Now for a warning: the Co. Co. Sala menu may induce fits of giddiness and child-like glee. As suggested by its name, this boutique restaurant incorporates chocolate into almost every dish, whether in a cocoa bean crust on the steak or a mocha hazelnut dressing coating a delicate salad. It’s very decadent, rich, and inventive food, but for someone with allergies, the menu does require some caution. As I was planning for this event, I made it very clear that peanuts could not come in contact with any of our food, and that it was important that this be made known to all staff involved.

A few of my guests also had dietary restrictions. One, a vegetarian, received a lovely artichoke tart, and a mushroom risotto in place of the regular fixed menu. The more challenging restriction was a guest’s allergy to the allium family. For those of you who aren’t versed in peculiar gastronomic classifications, the allium family contains onions, garlic, chives and leeks. This can be extremely dangerous; many dishes contain these ingredients but they wouldn’t necessarily be listed on a menu! Luckily, I knew about the allergy in advance, and the staff were able to prepare safe, allium-free dishes that looked absolutely extraordinary!

Safety precautions set, it was time to eat. The meal started with a manchego and baby arugula salad with caramelized walnuts, dates, apples, and oranges with a hazelnut and coffee dressing. I wasn’t too crazy about the salad, but I seemed to be the only one—everyone around me was scarfing it down! I commend the portion size though; it was a light and refreshing start to the meal. Next came the blue cheese beef sliders with mole sauce, sautéed spinach, and wild mushrooms. Although sliders often get a bad rap, these specimens were superb and ungodly rich. I may seriously rethink my previous praise of Ray’s Hellburgers as the best burgers in DC. Co. Co. Sala, with their meticulous choices of seasonings and interesting accompaniments, could give Ray a run for his money any day.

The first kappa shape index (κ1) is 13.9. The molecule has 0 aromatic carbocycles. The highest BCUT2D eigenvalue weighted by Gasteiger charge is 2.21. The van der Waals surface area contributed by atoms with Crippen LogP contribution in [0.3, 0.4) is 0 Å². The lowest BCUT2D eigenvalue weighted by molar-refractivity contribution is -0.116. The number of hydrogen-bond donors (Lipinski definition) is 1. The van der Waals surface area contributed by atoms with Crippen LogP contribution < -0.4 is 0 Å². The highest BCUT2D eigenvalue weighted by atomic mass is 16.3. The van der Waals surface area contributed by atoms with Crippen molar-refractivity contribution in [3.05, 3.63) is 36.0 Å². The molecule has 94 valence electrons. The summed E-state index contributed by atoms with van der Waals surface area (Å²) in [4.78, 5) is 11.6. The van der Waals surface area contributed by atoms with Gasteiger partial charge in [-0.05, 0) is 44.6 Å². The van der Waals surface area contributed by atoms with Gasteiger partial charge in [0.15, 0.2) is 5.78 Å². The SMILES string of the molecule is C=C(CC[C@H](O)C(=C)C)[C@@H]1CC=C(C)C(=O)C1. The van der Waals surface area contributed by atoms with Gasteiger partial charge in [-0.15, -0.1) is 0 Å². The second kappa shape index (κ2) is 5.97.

The third course literally blew me away. Set before us were two perfect crabcakes with mango salsa, chipotle chocolate tomato glaze, and an avocado cilantro emulsion on the side. The crab cakes were so perfectly creamy and flavorful, with a crispy batter that never bordered on greasy. Add in those crazy chocolate-tomato-cilantro combinations, and you have an astounding plate of food.

Now. Can I have a drum-roll please? It’s dessert time. And you know it’s gonna be good.

I’d like to tell you a bit about dish called “A Raspberry Affair.” Its delightfully glittering, hot-pink heart-shaped shell belies the sinfully rich, creamy center of the mousse. Every bite includes a pop of crispy chocolate pearls embedded in the fluff. Then, you take a spoonful of the tart, bright sorbet, and can almost taste the champagne bubbles tickling your throat. The artful swirls of chocolate with the dish are more than mere adornment—they’re the rich farewell kiss to this brief, but passionate affair.

Ah! But, wait! You thought it was all over. Well, you thought wrong. It wouldn’t be Co. Co. Sala without a final parade of chocolate. Two petit fours arrived—one, a rich but simple 70% dark chocolate truffle, and the other, a mojito-flavored pillow of chocolate with a bubble pattern making craters on the surface. As you can tell from the picture, I was so hasty to try the gorgeous chocolate, that I took a bite before I remembered to whip out my trusty camera!

All in all, this was an extremely delicious and enjoyable meal at Co. Co. Sala. They took great care of us, and were responsive and accommodating to the various dietary restrictions that I presented. I realize that most of my readers don’t have the luxury of executing a dinner contract that includes directives about allergies and other restrictions. But their willingness and ability to accommodate those requests suggests that Co. Co. Sala can be a safe environment for those with restrictions. Because the menu incorporates unexpected elements, I would suggest calling ahead and discussing your needs with the chef. But whatever you do, prepare yourself for a truly delicious meal.

 Co. Co. Sala | 929 F Street NW, Washington, DC 20004